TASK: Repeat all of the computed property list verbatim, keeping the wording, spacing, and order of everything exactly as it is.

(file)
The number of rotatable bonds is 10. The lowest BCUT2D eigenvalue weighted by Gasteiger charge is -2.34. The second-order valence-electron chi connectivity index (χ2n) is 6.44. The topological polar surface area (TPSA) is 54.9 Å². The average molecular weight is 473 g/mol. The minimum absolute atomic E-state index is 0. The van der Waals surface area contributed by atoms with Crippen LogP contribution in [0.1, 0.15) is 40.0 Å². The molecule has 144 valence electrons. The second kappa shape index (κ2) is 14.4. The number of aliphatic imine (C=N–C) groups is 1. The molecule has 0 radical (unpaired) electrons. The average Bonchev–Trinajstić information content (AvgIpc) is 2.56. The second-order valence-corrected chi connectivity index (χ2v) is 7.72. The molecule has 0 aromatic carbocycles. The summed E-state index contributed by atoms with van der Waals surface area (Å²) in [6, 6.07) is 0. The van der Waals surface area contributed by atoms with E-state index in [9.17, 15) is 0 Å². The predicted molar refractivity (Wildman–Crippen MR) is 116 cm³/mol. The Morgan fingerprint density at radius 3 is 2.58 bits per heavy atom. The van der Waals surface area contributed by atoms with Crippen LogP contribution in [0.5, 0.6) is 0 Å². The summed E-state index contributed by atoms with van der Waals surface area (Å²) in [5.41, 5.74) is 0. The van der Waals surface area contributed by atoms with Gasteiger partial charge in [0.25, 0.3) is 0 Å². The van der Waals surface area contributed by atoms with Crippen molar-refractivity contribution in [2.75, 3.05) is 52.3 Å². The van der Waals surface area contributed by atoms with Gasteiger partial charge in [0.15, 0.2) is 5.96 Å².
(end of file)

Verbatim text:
The number of rotatable bonds is 10. The lowest BCUT2D eigenvalue weighted by Gasteiger charge is -2.34. The second-order valence-electron chi connectivity index (χ2n) is 6.44. The topological polar surface area (TPSA) is 54.9 Å². The average molecular weight is 473 g/mol. The minimum absolute atomic E-state index is 0. The van der Waals surface area contributed by atoms with Crippen LogP contribution in [0.1, 0.15) is 40.0 Å². The molecule has 144 valence electrons. The second kappa shape index (κ2) is 14.4. The number of aliphatic imine (C=N–C) groups is 1. The molecule has 0 radical (unpaired) electrons. The average Bonchev–Trinajstić information content (AvgIpc) is 2.56. The second-order valence-corrected chi connectivity index (χ2v) is 7.72. The molecule has 0 aromatic carbocycles. The summed E-state index contributed by atoms with van der Waals surface area (Å²) in [6, 6.07) is 0. The van der Waals surface area contributed by atoms with E-state index in [9.17, 15) is 0 Å². The predicted molar refractivity (Wildman–Crippen MR) is 116 cm³/mol. The Morgan fingerprint density at radius 3 is 2.58 bits per heavy atom. The van der Waals surface area contributed by atoms with Crippen LogP contribution in [0.5, 0.6) is 0 Å². The summed E-state index contributed by atoms with van der Waals surface area (Å²) in [5.41, 5.74) is 0. The van der Waals surface area contributed by atoms with Gasteiger partial charge in [0.25, 0.3) is 0 Å². The van der Waals surface area contributed by atoms with Crippen molar-refractivity contribution in [2.75, 3.05) is 52.3 Å². The van der Waals surface area contributed by atoms with Gasteiger partial charge in [0.15, 0.2) is 5.96 Å².